Sep 29, 2021To connect more farmers with buyers, UC publishes community food guides
Over the past year, many farmers have had to navigate rapid shifts in marketing practices since the COVID-19 pandemic disrupted traditional food-supply systems. During this time, establishing relationships with local vendors has become necessary for growers to maintain and increase profits.
To create a more connected and sustainable environment for local farms and markets, it has become crucial to understand the network of growers and identify critical gaps and central hubs in regional food systems, according to University of California Center for Regional Change Director Catherine Brinkley.
To help farmers establish connections with restaurants and produce sellers, Brinkley has created online resources for markets and farmers to identify opportunities to build relationships with local vendors in Los Angeles, San Francisco, Santa Clara and Yolo counties – and, most recently, in Sacramento, Placer and El Dorado counties.
Creating direct relationships with vendors is key in areas such as Sacramento County, home to California’s capitol, one of the nation’s highest producing agricultural counties, and rising rates of food insecurity.
“In an effort to update the Sacramento Regional Food System Action Plan (2021) and draw attention to the transparent marketing connections between farms and markets in the county, we gathered online information about farms that advertise where their products can be found and the markets that advertise which farms they support,” said Brinkley.
Often, farmers connect directly with community members at farmers markets, through community supported agriculture (CSAs), and form relationships with buyers at local restaurants and institutions committed to supporting the community’s combined needs for a healthy diet, soils and development. By building a community food system, Brinkley hopes farming practices and consumer needs will become more transparent and adjust to help better meet the needs of ecosystems, farmers, farm workers and consumers.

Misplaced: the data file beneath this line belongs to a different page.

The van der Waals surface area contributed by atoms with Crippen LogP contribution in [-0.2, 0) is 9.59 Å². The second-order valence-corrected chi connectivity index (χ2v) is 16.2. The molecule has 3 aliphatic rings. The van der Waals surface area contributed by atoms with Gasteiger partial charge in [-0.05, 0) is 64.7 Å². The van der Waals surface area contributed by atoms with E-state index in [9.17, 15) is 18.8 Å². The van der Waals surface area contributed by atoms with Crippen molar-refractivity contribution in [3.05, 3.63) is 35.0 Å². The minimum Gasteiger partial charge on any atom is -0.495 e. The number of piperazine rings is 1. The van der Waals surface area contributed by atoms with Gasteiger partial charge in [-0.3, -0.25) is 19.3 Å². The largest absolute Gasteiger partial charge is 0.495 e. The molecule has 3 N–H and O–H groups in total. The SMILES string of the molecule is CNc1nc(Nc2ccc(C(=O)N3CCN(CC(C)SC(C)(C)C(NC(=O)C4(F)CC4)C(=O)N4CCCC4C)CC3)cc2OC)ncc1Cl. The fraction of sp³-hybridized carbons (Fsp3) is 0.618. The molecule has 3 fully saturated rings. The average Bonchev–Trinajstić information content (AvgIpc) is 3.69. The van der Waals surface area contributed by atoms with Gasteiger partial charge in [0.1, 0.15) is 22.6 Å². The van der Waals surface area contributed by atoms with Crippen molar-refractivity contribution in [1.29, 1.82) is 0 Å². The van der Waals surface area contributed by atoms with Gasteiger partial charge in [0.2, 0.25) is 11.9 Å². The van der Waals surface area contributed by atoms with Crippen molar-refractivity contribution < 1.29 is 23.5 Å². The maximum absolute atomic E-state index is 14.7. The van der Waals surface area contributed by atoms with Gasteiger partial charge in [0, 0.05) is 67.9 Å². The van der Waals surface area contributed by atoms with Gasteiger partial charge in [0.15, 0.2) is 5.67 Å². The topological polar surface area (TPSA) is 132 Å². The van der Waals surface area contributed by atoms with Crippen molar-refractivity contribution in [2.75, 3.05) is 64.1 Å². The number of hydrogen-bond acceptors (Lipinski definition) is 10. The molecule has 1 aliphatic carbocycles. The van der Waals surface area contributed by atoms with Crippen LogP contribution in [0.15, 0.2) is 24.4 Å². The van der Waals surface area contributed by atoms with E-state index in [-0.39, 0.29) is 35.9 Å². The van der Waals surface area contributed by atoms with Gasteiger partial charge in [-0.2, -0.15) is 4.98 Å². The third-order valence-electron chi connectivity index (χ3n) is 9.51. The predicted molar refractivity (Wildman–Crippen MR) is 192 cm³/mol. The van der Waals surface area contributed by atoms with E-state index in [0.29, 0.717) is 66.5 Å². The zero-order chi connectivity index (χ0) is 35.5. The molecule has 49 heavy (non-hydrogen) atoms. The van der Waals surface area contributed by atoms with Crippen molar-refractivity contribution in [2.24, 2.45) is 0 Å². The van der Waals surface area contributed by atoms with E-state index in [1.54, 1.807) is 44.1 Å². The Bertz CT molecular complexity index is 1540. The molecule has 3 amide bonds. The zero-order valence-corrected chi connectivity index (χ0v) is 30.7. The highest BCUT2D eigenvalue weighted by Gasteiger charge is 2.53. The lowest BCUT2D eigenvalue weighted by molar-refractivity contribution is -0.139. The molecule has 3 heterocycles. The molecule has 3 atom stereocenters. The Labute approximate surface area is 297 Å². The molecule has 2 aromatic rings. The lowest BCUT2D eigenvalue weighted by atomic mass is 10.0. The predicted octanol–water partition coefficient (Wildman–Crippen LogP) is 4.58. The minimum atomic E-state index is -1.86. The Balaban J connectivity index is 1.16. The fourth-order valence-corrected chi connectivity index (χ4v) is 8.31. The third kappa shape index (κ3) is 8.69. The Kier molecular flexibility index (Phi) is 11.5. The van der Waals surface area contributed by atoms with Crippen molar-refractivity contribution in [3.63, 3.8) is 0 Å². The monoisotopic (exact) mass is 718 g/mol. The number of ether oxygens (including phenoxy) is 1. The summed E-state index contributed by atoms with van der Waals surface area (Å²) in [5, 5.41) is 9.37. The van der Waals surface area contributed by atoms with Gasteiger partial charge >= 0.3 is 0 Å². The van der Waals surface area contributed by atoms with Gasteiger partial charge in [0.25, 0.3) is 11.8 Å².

Establishing a more integrated and complex community food system could benefit the community beyond growers and markets, generating regional pride and mutual support. By proudly showcasing the farms and markets that sell or donate food to them, farmers markets, grocery stores and restaurants could build trust in the food system – and boost name recognition for many of the contributors.
“It is our hope that this research will encourage farmers, vendors and those within the community to create connections and utilize their purchasing power in ways that will support their local agricultural community,” said Brinkley. “Building coalitions of growers and sellers can help promote sustainable farming practices within the area, which support farm workers, the environment and fellow consumers.”
Brinkley’s team also highlights avenues for building greater equity into the food system with a focus on self-identified growers and market managers of color as well as where farms and markets donate to food banks and seek to alleviate food insecurity.
The online publications developed for Sacramento, El Dorado, Yolo and Placer counties includes mapping of transparent market connections, a food system assessment to help understand how the many farms and markets are connected, which markets are essential to the network, and which types of marketing practices are dominant within these counties.
The guides are produced in partnership with UC Agriculture and Natural Resources, Community Alliance with Family Farmers, the Edible Schoolyard Project, and the California Alliance of Farmers Markets.
Brinkley intends to produce guides for all 58 California counties. “Community Food Guides” for El Dorado, Placer, Los Angeles, Sacramento, San Francisco, Santa Clara and Yolo counties can be downloaded for free at https://brinkley.faculty.
– Liana Wolfe, University of California